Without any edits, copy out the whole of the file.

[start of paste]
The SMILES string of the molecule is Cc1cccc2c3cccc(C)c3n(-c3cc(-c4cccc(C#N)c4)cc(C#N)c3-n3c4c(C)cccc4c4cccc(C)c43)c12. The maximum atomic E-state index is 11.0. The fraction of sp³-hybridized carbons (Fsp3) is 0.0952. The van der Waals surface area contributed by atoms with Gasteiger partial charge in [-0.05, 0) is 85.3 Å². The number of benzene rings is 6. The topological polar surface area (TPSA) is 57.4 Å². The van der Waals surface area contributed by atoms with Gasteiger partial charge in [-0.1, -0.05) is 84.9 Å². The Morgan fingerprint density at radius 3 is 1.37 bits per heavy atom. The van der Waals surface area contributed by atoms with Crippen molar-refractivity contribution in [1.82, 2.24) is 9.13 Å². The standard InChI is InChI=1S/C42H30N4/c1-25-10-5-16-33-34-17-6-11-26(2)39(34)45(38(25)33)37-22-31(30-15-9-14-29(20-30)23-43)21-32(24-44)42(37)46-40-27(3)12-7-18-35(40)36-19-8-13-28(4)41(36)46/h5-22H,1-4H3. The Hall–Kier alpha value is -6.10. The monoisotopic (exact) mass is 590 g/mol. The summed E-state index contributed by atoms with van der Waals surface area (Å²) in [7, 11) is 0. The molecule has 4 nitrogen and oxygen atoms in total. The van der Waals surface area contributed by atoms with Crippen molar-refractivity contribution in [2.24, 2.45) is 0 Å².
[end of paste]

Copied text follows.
The SMILES string of the molecule is Cc1cccc2c3cccc(C)c3n(-c3cc(-c4cccc(C#N)c4)cc(C#N)c3-n3c4c(C)cccc4c4cccc(C)c43)c12. The maximum atomic E-state index is 11.0. The fraction of sp³-hybridized carbons (Fsp3) is 0.0952. The van der Waals surface area contributed by atoms with Gasteiger partial charge in [-0.05, 0) is 85.3 Å². The number of benzene rings is 6. The topological polar surface area (TPSA) is 57.4 Å². The van der Waals surface area contributed by atoms with Gasteiger partial charge in [-0.1, -0.05) is 84.9 Å². The Morgan fingerprint density at radius 3 is 1.37 bits per heavy atom. The van der Waals surface area contributed by atoms with Crippen molar-refractivity contribution in [1.82, 2.24) is 9.13 Å². The standard InChI is InChI=1S/C42H30N4/c1-25-10-5-16-33-34-17-6-11-26(2)39(34)45(38(25)33)37-22-31(30-15-9-14-29(20-30)23-43)21-32(24-44)42(37)46-40-27(3)12-7-18-35(40)36-19-8-13-28(4)41(36)46/h5-22H,1-4H3. The Hall–Kier alpha value is -6.10. The monoisotopic (exact) mass is 590 g/mol. The summed E-state index contributed by atoms with van der Waals surface area (Å²) in [7, 11) is 0. The molecule has 4 nitrogen and oxygen atoms in total. The van der Waals surface area contributed by atoms with Crippen molar-refractivity contribution in [2.24, 2.45) is 0 Å².